Our winery takes its name from the hardy fig trees (botanical name, Ficus carica) that accent the source of our wine grapes, Kick Ranch vineyard. Carica's fig leaf insignia is inspired by these trees, too. Kick Ranch vineyard is owned and planted by Dick Keenan and Kathy McNamara. Located in Sonoma's Rincon Valley, Kick Ranch is on the western side of the northern flank of Spring Mountain, which separates Sonoma and Napa Counties. The vineyard is sited on an alluvial bench having soil with an amazing mix of volcanic and other rock that contributes a rich minerality to wines. The vineyard is laid out for perfect sun exposure and has a 20 mile vista down to the Petaluma Wind Gap, providing cool nights and foggy mornings, ideal conditions for growing premium wine grapes. Dick's commitment to provide Carica Wines with ultra premium fruit is backed by sustainable farming practices with a focus on healthy, balanced vines, tended by one of Sonoma County's premier vineyard managers. Kick Ranch grapes are now sought after by several other premium wineries.
The saying that great wine is made in a vineyard really only tells half the story. Charlie took his years of private wine making to a new level with Carica Wines. Winemaking’s marriage of art and science comes naturally to Charlie, who originally trained in the biological sciences at UC Davis, and then turned his decades of experience in medical research and biotech laboratory science to enology. Beginning with the 2005 crush on September 23, he has directed every step of Carica's winemaking process. View all Carica Wines
About Sonoma CountyView a map of Sonoma County wineries
Twice as large as Napa in size, Sonoma County only makes about a half the amount of wine as her northeasterly neighbor. But Sonoma, with her size, is able to vouch for more diversity within her borders, including sub-AVAs that are climatically varied. The atmosphere of Sonoma is decidedly laid back and down home country style. But in wines, they are keeping up with the Joneses, or Napa-ites if you will. Grape varieties are more varied here, from Pinot Noir and Zinfandel to Cabernet Sauvignon and Chardonnay.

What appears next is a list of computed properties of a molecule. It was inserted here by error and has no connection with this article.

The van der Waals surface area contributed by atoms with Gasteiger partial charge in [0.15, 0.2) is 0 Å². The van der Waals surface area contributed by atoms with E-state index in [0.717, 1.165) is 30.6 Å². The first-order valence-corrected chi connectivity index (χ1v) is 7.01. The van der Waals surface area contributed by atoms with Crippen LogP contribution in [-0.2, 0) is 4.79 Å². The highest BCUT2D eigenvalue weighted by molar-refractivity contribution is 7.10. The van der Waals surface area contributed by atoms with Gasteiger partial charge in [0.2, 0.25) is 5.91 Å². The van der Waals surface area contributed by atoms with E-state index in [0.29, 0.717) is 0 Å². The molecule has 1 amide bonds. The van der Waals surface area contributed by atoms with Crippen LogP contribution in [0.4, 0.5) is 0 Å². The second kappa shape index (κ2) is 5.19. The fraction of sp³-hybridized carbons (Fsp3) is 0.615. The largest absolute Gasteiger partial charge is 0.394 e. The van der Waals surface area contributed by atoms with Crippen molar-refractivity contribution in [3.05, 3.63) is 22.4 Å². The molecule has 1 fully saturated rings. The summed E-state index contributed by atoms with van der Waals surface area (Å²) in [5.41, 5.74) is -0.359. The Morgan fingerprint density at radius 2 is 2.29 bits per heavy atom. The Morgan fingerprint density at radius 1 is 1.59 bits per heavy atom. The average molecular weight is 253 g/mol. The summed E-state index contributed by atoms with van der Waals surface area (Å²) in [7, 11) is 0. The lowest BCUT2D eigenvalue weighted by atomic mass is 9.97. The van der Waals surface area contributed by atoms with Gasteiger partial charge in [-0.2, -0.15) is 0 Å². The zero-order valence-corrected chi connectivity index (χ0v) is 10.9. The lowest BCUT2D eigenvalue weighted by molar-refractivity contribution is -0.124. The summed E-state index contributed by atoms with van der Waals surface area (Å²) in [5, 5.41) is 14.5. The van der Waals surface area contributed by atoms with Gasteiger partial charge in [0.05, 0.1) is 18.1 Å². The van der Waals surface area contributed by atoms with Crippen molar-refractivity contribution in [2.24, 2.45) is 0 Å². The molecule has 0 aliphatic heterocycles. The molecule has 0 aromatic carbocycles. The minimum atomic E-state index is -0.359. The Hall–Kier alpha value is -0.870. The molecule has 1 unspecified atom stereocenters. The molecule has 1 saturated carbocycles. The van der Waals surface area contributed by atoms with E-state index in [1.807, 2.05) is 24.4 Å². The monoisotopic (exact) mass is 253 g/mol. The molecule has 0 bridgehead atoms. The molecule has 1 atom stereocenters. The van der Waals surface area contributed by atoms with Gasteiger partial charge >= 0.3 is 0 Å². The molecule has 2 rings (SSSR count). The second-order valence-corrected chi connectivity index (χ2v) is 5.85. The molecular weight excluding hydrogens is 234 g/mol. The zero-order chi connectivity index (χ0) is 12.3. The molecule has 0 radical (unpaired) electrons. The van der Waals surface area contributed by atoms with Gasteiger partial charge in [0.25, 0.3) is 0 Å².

Notable FactsThe largest sub-AVAs of Sonoma include Dry Creek Valley, Russian River Valley, Alexander Valley and Sonoma Valley. Each sub-AVA, with its own micro-climate, is unique in its grape varieties and styles of wine. Dry Creek makes a mean Zinfandel while Russian River produces stand up Pinot Noir and Chardonnay. The Alexander Valley makes some of the better Cabernet Sauvignons in the county and Sonoma Valley creates excellent wines from all the above varieties. Other grapes found throughout Sonoma include Sauvignon Blanc, Merlot and Syrah.
The most famous of the California wine regions is Napa Valley, and these wines are certainly outstanding – but it's not as broad and diverse as its larger neighbor, Sonoma County. Down south, Santa Barbara's Santa Maria Valley is well-known for its Rhône blends, as well as cool-climate varieties like Pinot and Chardonnay. The Central Coast, the largest California AVA, has many different microclimates that lead to a wide range of wines with many sub-AVAs.